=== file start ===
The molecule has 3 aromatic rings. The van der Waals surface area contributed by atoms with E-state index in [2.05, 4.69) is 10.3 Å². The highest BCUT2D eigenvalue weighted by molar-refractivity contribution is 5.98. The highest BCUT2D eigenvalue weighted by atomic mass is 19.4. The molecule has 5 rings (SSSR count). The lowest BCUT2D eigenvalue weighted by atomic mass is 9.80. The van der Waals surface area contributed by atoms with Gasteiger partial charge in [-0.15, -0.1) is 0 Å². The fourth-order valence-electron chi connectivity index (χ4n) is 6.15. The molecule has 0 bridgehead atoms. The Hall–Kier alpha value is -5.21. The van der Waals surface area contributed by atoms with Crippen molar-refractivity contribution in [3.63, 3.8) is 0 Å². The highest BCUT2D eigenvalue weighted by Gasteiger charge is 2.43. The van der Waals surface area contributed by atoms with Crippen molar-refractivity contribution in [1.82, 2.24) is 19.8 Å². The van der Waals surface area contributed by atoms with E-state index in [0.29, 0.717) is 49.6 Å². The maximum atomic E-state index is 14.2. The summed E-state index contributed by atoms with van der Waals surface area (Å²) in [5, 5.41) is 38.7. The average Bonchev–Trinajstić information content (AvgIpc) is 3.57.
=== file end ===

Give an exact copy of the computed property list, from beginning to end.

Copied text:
The molecule has 3 aromatic rings. The van der Waals surface area contributed by atoms with E-state index in [2.05, 4.69) is 10.3 Å². The highest BCUT2D eigenvalue weighted by molar-refractivity contribution is 5.98. The highest BCUT2D eigenvalue weighted by atomic mass is 19.4. The molecule has 5 rings (SSSR count). The lowest BCUT2D eigenvalue weighted by atomic mass is 9.80. The van der Waals surface area contributed by atoms with Gasteiger partial charge in [-0.15, -0.1) is 0 Å². The fourth-order valence-electron chi connectivity index (χ4n) is 6.15. The molecule has 0 bridgehead atoms. The Hall–Kier alpha value is -5.21. The van der Waals surface area contributed by atoms with Crippen molar-refractivity contribution in [3.63, 3.8) is 0 Å². The highest BCUT2D eigenvalue weighted by Gasteiger charge is 2.43. The van der Waals surface area contributed by atoms with Crippen molar-refractivity contribution in [1.82, 2.24) is 19.8 Å². The van der Waals surface area contributed by atoms with E-state index in [0.29, 0.717) is 49.6 Å². The maximum atomic E-state index is 14.2. The summed E-state index contributed by atoms with van der Waals surface area (Å²) in [5, 5.41) is 38.7. The average Bonchev–Trinajstić information content (AvgIpc) is 3.57.